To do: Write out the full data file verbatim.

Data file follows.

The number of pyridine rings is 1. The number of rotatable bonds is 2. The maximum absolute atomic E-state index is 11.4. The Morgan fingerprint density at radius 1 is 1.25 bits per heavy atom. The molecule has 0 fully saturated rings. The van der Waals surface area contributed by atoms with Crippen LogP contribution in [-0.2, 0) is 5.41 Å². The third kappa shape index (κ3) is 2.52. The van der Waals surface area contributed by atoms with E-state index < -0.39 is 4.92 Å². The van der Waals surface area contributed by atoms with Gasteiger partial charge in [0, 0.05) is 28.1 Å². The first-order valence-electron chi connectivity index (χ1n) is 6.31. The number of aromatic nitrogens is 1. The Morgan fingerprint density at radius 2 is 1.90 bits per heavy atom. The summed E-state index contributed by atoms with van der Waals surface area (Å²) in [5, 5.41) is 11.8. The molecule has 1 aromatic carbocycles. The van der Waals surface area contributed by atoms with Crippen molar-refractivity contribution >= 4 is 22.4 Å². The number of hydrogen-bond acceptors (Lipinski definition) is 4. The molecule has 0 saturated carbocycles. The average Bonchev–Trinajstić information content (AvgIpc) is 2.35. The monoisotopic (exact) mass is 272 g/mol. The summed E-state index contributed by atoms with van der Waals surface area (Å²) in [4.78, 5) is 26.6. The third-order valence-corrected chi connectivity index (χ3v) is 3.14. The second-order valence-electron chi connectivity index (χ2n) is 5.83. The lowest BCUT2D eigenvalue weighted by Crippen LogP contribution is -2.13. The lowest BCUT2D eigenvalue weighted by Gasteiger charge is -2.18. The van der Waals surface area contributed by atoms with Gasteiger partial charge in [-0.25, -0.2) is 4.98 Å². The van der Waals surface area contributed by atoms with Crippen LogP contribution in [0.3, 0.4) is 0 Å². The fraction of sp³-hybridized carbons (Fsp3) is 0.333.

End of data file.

The number of pyridine rings is 1. The number of rotatable bonds is 2. The maximum absolute atomic E-state index is 11.4. The Morgan fingerprint density at radius 1 is 1.25 bits per heavy atom. The molecule has 0 fully saturated rings. The van der Waals surface area contributed by atoms with Crippen LogP contribution in [-0.2, 0) is 5.41 Å². The third kappa shape index (κ3) is 2.52. The van der Waals surface area contributed by atoms with E-state index < -0.39 is 4.92 Å². The van der Waals surface area contributed by atoms with Gasteiger partial charge in [0, 0.05) is 28.1 Å². The first-order valence-electron chi connectivity index (χ1n) is 6.31. The number of aromatic nitrogens is 1. The Morgan fingerprint density at radius 2 is 1.90 bits per heavy atom. The summed E-state index contributed by atoms with van der Waals surface area (Å²) in [5, 5.41) is 11.8. The molecule has 1 aromatic carbocycles. The van der Waals surface area contributed by atoms with Crippen molar-refractivity contribution >= 4 is 22.4 Å². The number of hydrogen-bond acceptors (Lipinski definition) is 4. The molecule has 0 saturated carbocycles. The average Bonchev–Trinajstić information content (AvgIpc) is 2.35. The monoisotopic (exact) mass is 272 g/mol. The summed E-state index contributed by atoms with van der Waals surface area (Å²) in [4.78, 5) is 26.6. The third-order valence-corrected chi connectivity index (χ3v) is 3.14. The second-order valence-electron chi connectivity index (χ2n) is 5.83. The lowest BCUT2D eigenvalue weighted by Crippen LogP contribution is -2.13. The lowest BCUT2D eigenvalue weighted by Gasteiger charge is -2.18. The van der Waals surface area contributed by atoms with Gasteiger partial charge in [-0.25, -0.2) is 4.98 Å². The van der Waals surface area contributed by atoms with Crippen LogP contribution in [0.3, 0.4) is 0 Å². The fraction of sp³-hybridized carbons (Fsp3) is 0.333.